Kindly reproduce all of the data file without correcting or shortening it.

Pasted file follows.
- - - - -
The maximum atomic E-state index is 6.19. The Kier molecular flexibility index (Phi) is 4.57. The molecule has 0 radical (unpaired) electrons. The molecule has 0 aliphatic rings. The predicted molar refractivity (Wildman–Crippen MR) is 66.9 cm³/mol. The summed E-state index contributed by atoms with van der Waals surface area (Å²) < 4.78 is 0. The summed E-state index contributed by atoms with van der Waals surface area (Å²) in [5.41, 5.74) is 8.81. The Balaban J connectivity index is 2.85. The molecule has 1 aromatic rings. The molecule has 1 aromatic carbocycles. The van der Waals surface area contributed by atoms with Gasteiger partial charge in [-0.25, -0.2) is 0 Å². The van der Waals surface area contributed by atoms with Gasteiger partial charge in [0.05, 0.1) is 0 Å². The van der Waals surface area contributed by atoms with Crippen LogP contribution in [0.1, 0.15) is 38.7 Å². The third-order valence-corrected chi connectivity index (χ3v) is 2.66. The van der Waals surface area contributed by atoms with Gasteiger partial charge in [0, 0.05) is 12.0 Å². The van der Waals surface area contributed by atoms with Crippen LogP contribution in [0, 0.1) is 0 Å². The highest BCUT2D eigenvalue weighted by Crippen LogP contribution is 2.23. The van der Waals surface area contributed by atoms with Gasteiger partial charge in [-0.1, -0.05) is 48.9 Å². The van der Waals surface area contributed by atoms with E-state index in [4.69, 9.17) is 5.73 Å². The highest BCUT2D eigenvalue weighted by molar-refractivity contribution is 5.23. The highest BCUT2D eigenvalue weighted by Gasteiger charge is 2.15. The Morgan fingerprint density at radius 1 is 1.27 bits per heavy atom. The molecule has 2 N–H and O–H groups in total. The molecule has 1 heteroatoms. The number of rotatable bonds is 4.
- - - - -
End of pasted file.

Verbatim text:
The maximum atomic E-state index is 6.19. The Kier molecular flexibility index (Phi) is 4.57. The molecule has 0 radical (unpaired) electrons. The molecule has 0 aliphatic rings. The predicted molar refractivity (Wildman–Crippen MR) is 66.9 cm³/mol. The summed E-state index contributed by atoms with van der Waals surface area (Å²) < 4.78 is 0. The summed E-state index contributed by atoms with van der Waals surface area (Å²) in [5.41, 5.74) is 8.81. The Balaban J connectivity index is 2.85. The molecule has 1 aromatic rings. The molecule has 1 aromatic carbocycles. The van der Waals surface area contributed by atoms with Gasteiger partial charge in [-0.25, -0.2) is 0 Å². The van der Waals surface area contributed by atoms with Gasteiger partial charge in [0.05, 0.1) is 0 Å². The van der Waals surface area contributed by atoms with Crippen LogP contribution in [0.1, 0.15) is 38.7 Å². The third-order valence-corrected chi connectivity index (χ3v) is 2.66. The van der Waals surface area contributed by atoms with Gasteiger partial charge in [0, 0.05) is 12.0 Å². The van der Waals surface area contributed by atoms with Crippen LogP contribution in [0, 0.1) is 0 Å². The highest BCUT2D eigenvalue weighted by Crippen LogP contribution is 2.23. The van der Waals surface area contributed by atoms with Gasteiger partial charge in [-0.1, -0.05) is 48.9 Å². The van der Waals surface area contributed by atoms with E-state index in [4.69, 9.17) is 5.73 Å². The highest BCUT2D eigenvalue weighted by molar-refractivity contribution is 5.23. The highest BCUT2D eigenvalue weighted by Gasteiger charge is 2.15. The Morgan fingerprint density at radius 1 is 1.27 bits per heavy atom. The molecule has 2 N–H and O–H groups in total. The molecule has 1 heteroatoms. The number of rotatable bonds is 4.